• Megalithic Temples of Malta

Visit: 2nd/3rd January 2015


Ta’ Ħaġrat

By Tom

The Megalithic Temples of Malta WHS consists of six sites dotted around the country of Malta’s two main islands: the islands of Malta and Gozo. From the Greek for ‘great stones’, these megalithic structures are some of the oldest in the world, all of them pre-dating Stonehenge.

Natalie and I went to Malta for New Year’s Eve and for the first few days of 2015. We stayed in an apartment in Valletta (also a WHS in its own right), using it as a base to explore the island. Unfortunately we weren’t able to visit all six of the Temples, but we managed four – which will do for now. Malta actually has three WHS in total – the third is the Hypogeum, which is an underground temple. The Hypogeum, however, is known to be one of the most restrictive WHS in the world in terms of numbers of visitors it lets in. Only 80 visitors per day are allowed into the site, and places are booked up weeks in advance. Since I planned this Malta trip at the last minute there was no way we were getting into the Hypogeum, so I’ll be saving that for a future visit, along with the two temples we didn’t see.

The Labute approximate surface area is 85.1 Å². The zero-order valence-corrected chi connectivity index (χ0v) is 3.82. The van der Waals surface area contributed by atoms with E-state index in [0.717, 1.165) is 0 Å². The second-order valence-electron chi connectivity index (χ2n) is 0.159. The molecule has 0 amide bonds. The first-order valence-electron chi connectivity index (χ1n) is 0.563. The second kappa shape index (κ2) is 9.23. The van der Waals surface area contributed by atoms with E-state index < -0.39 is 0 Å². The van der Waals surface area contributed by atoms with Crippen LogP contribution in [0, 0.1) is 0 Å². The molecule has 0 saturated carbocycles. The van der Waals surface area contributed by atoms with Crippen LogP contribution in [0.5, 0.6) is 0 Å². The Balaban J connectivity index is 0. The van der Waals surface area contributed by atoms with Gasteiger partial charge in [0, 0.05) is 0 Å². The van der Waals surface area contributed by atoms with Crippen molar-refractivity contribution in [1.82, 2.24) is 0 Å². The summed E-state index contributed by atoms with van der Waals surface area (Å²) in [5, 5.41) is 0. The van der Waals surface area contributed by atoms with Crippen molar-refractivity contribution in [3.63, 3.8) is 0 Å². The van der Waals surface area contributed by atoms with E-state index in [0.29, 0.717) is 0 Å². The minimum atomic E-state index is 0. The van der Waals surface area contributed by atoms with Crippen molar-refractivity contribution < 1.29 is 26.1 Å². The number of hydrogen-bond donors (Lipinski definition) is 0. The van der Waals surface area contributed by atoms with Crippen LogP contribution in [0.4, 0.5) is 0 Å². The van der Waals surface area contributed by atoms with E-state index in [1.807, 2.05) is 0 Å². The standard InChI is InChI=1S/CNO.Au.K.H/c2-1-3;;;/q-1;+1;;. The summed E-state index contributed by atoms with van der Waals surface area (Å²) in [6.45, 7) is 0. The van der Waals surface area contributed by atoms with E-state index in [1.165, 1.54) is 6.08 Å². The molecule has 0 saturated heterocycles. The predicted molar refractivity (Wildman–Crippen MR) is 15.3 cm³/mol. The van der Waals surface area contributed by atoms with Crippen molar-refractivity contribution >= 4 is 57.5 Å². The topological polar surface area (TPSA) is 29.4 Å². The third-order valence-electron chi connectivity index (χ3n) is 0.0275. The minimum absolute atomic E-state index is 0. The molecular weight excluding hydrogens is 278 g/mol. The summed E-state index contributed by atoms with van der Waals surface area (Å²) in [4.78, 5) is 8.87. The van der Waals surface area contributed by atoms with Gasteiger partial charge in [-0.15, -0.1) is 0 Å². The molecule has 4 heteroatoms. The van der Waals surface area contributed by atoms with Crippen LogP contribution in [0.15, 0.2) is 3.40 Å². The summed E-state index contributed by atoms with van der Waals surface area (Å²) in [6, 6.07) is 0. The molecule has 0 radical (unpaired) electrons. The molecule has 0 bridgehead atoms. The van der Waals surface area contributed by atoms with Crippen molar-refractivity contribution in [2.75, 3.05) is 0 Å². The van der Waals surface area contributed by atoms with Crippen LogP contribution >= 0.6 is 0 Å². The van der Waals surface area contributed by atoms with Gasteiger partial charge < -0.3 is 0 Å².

So what did we see? First off, we walked out through the sprawling urban area that flows out from Valletta and includes most of the country’s population. We were heading for Tarxien temples – a site which is very close to the Hypogeum and is nowadays in the middle of a built-up area, which somewhat detracts from the pre-historic atmosphere.

We were struck by the number of Africans loitering about the streets in the dockside areas, presumably looking for work. The EU has a migration problem that it seems unable to address, and one of the highest profile manifestations of that is the regularity with which ships full of prospective migrants are reported to be sinking off the coast of Italy. Malta is situated in between Sicily and Lampedusa – the Italian island which saw a ship sink off its coast in 2013 with the loss of 366 lives – and has presumably taken in more than its fair share of migrants fleeing desperate situations. Whether they are legally recognised or their present is simply overlooked by the authorities I do not know.